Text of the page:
TransCarioca bus rapid transit (BRT) arrives in Rio de Janeiro, Brazil

Source: EMBARQ

Rio’s newest BRT corridor is expected to serve 450,000 passengers each day

Photo by Blog do Planalto/Flickr

Rio de Janeiro’s newest bus rapid transit (BRT) corridor, the TransCarioca, began operations on Sunday June 1, 2014. This newest addition to Rio’s already well-developed BRT network will connect the Barra da Tijuca neighborhood to the Tom Jobim International Airport. President Dilma Rousseff and Mayor Eduardo Paes, also chair of the C40 Cities Climate Leadership Group, were in attendance at the grand opening to show their support for the positive impact the new corridor will have on the city. The BRT line will begin full operations gradually, eventually covering 39 km (24 miles), and crossing the neighborhoods of Madurai, Vicente de Carvalho and Penha, helping to unite various communities within the city.

Meeting the urgent need for effective, connected transport

450,000 passengers are expected to ride the TransCarioca line every day, reducing time spent traveling by an estimated 66% between Barra da Tijuca and the Tom Jobim Airport. But the benefits go beyond travel time saved – the corridor will also have an impact on the larger built environment and communities within the city, a fact that Cidade Olímpica proudly reports through a navigable infographic about the new line.

Since 2011, when Rio de Janeiro announced the construction of its inaugural TransOeste BRT corridor, the area surrounding the BRT was revitalized by the prospect of a mobility alternative to the car. These efforts have translated into less time spent commuting, increased productivity, and higher quality of life for residents of Rio de Janeiro. The process of redevelopment along the corridor has also included the construction of new bike lanes, the widening of sidewalks and pathways, clear signage, and a stronger dedication to landscaping and green space. These changes benefit the BRT riders as well as cyclists and pedestrians, creating a city that supports multiple modes of sustainable mobility. Rio de Janeiro’s existing BRT infrastructure has shown that the process of creating a vibrant sustainable transport system can serve as a vehicle for the redevelopment of the city at large.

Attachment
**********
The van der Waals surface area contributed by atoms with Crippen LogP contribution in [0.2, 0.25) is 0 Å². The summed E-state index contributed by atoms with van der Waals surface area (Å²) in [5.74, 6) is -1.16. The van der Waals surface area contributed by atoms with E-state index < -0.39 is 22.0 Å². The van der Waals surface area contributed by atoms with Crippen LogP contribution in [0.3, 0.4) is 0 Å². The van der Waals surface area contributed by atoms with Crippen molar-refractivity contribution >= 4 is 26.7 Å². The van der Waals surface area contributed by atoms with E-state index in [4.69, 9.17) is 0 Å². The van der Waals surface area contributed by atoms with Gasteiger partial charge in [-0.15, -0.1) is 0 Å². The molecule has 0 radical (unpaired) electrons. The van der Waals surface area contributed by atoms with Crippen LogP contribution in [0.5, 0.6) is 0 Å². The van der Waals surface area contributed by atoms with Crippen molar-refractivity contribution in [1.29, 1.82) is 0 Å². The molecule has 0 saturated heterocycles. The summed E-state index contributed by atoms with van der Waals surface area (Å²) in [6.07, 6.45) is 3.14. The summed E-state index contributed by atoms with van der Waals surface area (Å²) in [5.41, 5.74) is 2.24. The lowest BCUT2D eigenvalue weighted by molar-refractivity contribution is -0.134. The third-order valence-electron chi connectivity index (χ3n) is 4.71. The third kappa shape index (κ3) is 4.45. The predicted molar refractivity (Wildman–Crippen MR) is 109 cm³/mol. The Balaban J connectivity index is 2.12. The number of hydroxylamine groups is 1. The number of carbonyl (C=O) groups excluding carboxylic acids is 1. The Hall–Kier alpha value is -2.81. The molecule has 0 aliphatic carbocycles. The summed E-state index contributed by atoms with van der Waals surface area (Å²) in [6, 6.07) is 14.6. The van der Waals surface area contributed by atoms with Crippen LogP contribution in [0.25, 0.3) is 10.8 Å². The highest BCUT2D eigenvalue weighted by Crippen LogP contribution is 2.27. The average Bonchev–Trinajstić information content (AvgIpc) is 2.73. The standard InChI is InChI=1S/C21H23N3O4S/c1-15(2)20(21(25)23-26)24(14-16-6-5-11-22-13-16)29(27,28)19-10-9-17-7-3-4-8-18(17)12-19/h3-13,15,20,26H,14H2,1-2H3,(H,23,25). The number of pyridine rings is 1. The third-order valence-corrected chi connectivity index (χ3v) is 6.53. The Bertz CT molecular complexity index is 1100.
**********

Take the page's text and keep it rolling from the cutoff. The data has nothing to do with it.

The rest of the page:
Predicting the needs of the future, today

The entire BRT network of Rio de Janeiro will include the TransOlímpica and TransBrasil corridors by 2016, creating a total of 150 km (93 miles) of BRT corridors through the city.

The TransOlímpica will consist of a 26 km (16 mile) route that will link the neighborhood of Barra da Tijuca to Diodorus, catering primarily to athletes and visitors during the 2016 Olympic Games. Unlike the other three corridors under construction, it will use the same space as cars, without dedicated crossings or signals.

Meanwhile, the TransBrasil will be serve as a central corridor between Rio de Janeiro and the Olympic pavilions, spanning 32 km (20 miles) with 25 stations. The line will connect the airport Santos Dumont to Diodorus in the western area of the city. The TransBrasil is expected to carry the most passengers of all of Rio de Janeiro’s BRT corridors, with some 900,000 riders each day. This line will be integrated with both TransOlímpica and TransCarioca, ensuring connectivity for the overall system.

The inauguration of TransCarioca, two years after the launch of the TransOeste line, is the result of hard work from the Municipality of Rio de Janeiro. Since the signing of the Technical Cooperation Agreement in 2010, EMBARQ Brazil has partnered with the city, and will continue to work with city leaders to provide technical assistance, road safety audits, and marketing expertise to help Rio de Janeiro develop a safe, efficient, sustainable transport that benefits urban residents and visitors alike.